New mums that start breastfeeding have probably heard some “old wives tales” and myths about breastfeeding. Have you been wondering what’s true and what’s not? I’m here to debunk the three most common breastfeeding myths.
Let’s start with the first myth. Babies know how to breastfeed naturally.
Here’s the facts.
Baby is born with instant reflexes that can help when breastfeeding, for instance the suck reflex and rooting reflex.
The suck reflex is baby’s instinct to suck anything that touches the roof of their mouth.
The rooting reflex is when baby turns their head towards any stroking on the cheek or mouth.
However, even though baby is born with these natural instincts, it does not mean they will be successful at breastfeeding initially. Breastfeeding has to be learned and practiced by both baby and mom. Check out my other videos and posts for breastfeeding tips for both mom and baby.
Now that we’ve got that myth busted, let’s move on to the second myth.
Breastfeeding always hurts.
Here are the facts… Breastfeeding should RARELY hurt.
Your nipples can become more sensitive when you start breastfeeding because of the increased hormone levels after giving birth. Although this sensitivity is normal, nipple pain is not.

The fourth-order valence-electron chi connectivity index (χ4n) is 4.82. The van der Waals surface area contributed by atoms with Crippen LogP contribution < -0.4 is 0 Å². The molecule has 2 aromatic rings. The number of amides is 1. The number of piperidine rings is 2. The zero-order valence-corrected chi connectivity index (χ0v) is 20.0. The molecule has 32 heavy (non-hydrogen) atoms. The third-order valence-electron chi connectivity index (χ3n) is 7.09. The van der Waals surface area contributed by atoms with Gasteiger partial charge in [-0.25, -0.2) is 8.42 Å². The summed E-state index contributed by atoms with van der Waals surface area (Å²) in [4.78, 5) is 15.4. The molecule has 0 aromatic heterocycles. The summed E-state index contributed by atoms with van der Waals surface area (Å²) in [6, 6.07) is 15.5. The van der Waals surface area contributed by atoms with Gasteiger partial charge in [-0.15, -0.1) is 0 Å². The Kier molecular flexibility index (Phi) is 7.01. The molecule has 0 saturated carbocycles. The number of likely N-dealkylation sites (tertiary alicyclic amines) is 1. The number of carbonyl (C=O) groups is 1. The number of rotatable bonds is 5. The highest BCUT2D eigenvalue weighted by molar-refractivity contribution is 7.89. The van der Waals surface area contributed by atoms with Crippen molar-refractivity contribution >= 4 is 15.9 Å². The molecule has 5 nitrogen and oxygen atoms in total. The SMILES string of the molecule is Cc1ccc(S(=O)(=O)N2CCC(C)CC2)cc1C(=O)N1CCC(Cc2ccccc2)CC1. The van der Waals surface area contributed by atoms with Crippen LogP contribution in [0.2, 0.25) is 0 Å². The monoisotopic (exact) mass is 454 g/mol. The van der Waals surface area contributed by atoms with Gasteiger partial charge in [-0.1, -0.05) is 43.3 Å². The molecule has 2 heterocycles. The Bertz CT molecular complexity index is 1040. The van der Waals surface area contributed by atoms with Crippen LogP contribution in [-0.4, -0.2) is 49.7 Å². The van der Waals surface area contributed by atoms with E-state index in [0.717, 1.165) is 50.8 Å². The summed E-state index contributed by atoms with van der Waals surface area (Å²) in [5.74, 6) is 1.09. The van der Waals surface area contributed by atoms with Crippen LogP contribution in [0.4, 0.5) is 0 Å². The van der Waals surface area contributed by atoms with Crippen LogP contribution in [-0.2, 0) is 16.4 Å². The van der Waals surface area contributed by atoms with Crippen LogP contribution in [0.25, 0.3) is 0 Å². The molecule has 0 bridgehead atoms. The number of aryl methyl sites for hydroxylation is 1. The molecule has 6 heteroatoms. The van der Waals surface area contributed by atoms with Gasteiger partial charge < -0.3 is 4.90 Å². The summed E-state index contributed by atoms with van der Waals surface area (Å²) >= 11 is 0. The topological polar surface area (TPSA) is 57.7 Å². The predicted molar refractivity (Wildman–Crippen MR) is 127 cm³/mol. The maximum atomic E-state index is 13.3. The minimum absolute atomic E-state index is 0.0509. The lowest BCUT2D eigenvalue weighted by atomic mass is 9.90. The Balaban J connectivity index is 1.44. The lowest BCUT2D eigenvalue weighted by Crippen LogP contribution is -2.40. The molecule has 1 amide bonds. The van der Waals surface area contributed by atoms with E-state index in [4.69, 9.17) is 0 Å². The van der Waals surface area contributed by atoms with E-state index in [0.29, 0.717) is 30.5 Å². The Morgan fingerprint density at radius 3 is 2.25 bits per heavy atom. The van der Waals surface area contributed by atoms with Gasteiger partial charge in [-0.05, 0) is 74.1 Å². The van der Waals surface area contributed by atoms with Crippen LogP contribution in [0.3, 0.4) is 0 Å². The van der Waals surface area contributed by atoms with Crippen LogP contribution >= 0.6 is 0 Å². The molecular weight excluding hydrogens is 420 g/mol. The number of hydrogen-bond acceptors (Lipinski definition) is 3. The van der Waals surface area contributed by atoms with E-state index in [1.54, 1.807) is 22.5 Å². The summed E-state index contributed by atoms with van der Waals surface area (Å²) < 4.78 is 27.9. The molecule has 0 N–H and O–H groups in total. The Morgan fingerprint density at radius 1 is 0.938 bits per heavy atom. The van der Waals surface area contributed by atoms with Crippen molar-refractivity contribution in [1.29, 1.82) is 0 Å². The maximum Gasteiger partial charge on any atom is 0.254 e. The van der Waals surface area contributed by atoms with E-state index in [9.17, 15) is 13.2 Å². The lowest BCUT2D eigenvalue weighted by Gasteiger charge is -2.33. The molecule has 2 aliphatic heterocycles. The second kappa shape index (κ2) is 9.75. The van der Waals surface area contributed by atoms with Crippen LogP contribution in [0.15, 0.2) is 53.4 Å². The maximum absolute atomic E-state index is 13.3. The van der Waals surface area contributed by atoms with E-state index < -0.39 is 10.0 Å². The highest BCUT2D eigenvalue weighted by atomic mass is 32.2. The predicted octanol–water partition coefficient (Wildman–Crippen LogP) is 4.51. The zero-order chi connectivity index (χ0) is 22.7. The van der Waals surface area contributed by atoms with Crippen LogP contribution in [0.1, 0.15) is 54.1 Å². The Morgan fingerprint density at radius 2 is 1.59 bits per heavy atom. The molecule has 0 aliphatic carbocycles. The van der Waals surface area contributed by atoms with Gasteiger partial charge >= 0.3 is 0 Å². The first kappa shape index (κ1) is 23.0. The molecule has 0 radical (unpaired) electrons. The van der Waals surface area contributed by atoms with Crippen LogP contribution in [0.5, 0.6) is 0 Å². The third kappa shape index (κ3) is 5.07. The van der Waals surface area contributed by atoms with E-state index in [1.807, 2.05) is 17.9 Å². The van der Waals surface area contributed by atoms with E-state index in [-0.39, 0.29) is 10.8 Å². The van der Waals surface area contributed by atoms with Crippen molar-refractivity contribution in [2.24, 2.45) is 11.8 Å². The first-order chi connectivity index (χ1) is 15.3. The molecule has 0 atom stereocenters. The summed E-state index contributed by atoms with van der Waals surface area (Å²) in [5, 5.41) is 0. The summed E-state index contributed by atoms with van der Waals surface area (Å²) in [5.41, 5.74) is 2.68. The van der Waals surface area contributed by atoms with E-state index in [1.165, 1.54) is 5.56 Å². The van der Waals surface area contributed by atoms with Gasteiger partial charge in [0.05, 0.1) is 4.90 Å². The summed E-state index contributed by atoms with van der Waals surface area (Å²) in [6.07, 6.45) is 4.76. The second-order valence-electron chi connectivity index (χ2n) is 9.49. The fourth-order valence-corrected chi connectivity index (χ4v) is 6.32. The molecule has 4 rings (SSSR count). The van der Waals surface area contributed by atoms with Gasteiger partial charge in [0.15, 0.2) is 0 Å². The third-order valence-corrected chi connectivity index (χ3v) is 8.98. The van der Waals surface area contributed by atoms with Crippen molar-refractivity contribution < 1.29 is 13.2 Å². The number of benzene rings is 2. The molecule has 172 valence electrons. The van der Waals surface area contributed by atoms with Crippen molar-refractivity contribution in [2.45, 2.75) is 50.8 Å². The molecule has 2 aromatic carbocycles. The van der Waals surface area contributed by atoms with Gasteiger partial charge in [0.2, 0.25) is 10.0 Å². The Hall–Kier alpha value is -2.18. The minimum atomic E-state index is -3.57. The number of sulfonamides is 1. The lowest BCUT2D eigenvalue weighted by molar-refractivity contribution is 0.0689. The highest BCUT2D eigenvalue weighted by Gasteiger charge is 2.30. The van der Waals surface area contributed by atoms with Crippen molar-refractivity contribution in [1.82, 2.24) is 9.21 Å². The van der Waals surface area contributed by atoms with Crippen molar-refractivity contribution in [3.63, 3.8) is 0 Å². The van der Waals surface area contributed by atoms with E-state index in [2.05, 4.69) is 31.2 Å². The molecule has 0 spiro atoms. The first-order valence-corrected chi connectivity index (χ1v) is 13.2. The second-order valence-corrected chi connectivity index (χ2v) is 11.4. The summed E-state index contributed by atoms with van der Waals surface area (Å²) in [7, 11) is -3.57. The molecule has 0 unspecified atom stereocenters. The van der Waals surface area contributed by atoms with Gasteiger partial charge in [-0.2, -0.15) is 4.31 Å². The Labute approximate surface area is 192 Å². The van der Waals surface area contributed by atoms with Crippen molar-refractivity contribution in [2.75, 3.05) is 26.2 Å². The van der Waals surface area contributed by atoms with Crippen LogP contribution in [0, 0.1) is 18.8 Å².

The most common cause for nipple pain is incorrect latch from baby or the position you and baby are in while feeding.
You can try using baby-safe, water-free, chemical-free nipple butter to soothe and moisturize your nipples before and after breastfeeding.
Let’s move on to the third myth… baby formula is the same as breast milk.
This statement is completely not true. Formula is NOT AT ALL like breast milk. Formula is more like a medicine than it is food.
It is okay if your baby needs formula for certain reasons, however breast milk is the most ideal food for your baby. Check out my other video and blog post about the reasons why.
Breastfed babies have also been studied to have reduced risks of:
- Childhood and adult obesity, asthma, celiac & IBD, ear infections, gastrointestinal infections, respiratory infections like pneumonia, serious colds, SIDS, throat infections, and Type 1&2 Diabetes.
Also, check out our other video and post about how breast milk can actually change to meet your baby’s needs.
Have you ever been told any of the breastfeeding myths mentioned in this article? What other ones have you heard? Let us know in the comments and don’t let these breastfeeding myths hold you back from feeding your baby. Do your own research and be a better-informed mama!